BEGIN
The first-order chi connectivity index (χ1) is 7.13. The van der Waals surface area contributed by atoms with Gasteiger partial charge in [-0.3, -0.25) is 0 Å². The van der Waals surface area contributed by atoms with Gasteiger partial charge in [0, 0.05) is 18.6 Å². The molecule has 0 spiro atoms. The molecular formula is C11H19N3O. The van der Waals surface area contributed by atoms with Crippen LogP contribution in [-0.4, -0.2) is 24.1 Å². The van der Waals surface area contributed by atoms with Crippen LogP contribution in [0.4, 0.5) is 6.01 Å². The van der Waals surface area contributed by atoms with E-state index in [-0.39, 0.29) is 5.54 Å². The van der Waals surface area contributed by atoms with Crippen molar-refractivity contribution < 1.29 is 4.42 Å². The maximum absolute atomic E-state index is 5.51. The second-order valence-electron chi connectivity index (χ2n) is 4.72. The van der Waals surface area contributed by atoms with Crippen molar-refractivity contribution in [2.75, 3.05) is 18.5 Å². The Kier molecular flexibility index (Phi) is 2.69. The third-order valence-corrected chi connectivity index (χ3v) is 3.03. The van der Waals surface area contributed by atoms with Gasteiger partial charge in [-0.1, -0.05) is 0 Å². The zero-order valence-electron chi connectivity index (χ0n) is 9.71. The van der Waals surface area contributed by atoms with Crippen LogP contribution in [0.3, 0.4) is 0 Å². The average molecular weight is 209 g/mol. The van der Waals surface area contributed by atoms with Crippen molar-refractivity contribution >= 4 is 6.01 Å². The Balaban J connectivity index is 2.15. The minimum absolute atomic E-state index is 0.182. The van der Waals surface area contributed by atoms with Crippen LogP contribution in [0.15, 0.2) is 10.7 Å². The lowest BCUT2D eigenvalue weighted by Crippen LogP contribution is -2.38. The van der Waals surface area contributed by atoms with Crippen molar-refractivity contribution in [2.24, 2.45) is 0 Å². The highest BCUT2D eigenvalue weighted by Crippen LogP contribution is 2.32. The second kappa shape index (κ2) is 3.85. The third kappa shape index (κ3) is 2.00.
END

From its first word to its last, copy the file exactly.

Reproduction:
The first-order chi connectivity index (χ1) is 7.13. The van der Waals surface area contributed by atoms with Gasteiger partial charge in [-0.3, -0.25) is 0 Å². The van der Waals surface area contributed by atoms with Gasteiger partial charge in [0, 0.05) is 18.6 Å². The molecule has 0 spiro atoms. The molecular formula is C11H19N3O. The van der Waals surface area contributed by atoms with Crippen LogP contribution in [-0.4, -0.2) is 24.1 Å². The van der Waals surface area contributed by atoms with Crippen LogP contribution in [0.4, 0.5) is 6.01 Å². The van der Waals surface area contributed by atoms with E-state index in [-0.39, 0.29) is 5.54 Å². The van der Waals surface area contributed by atoms with Crippen molar-refractivity contribution < 1.29 is 4.42 Å². The maximum absolute atomic E-state index is 5.51. The second-order valence-electron chi connectivity index (χ2n) is 4.72. The van der Waals surface area contributed by atoms with Crippen molar-refractivity contribution in [2.75, 3.05) is 18.5 Å². The Kier molecular flexibility index (Phi) is 2.69. The third-order valence-corrected chi connectivity index (χ3v) is 3.03. The van der Waals surface area contributed by atoms with Gasteiger partial charge in [-0.1, -0.05) is 0 Å². The zero-order valence-electron chi connectivity index (χ0n) is 9.71. The van der Waals surface area contributed by atoms with Crippen LogP contribution in [0.3, 0.4) is 0 Å². The average molecular weight is 209 g/mol. The van der Waals surface area contributed by atoms with Crippen molar-refractivity contribution >= 4 is 6.01 Å². The Balaban J connectivity index is 2.15. The minimum absolute atomic E-state index is 0.182. The van der Waals surface area contributed by atoms with Crippen LogP contribution in [0.15, 0.2) is 10.7 Å². The lowest BCUT2D eigenvalue weighted by Crippen LogP contribution is -2.38. The van der Waals surface area contributed by atoms with Crippen molar-refractivity contribution in [2.24, 2.45) is 0 Å². The highest BCUT2D eigenvalue weighted by Crippen LogP contribution is 2.32. The second kappa shape index (κ2) is 3.85. The third kappa shape index (κ3) is 2.00.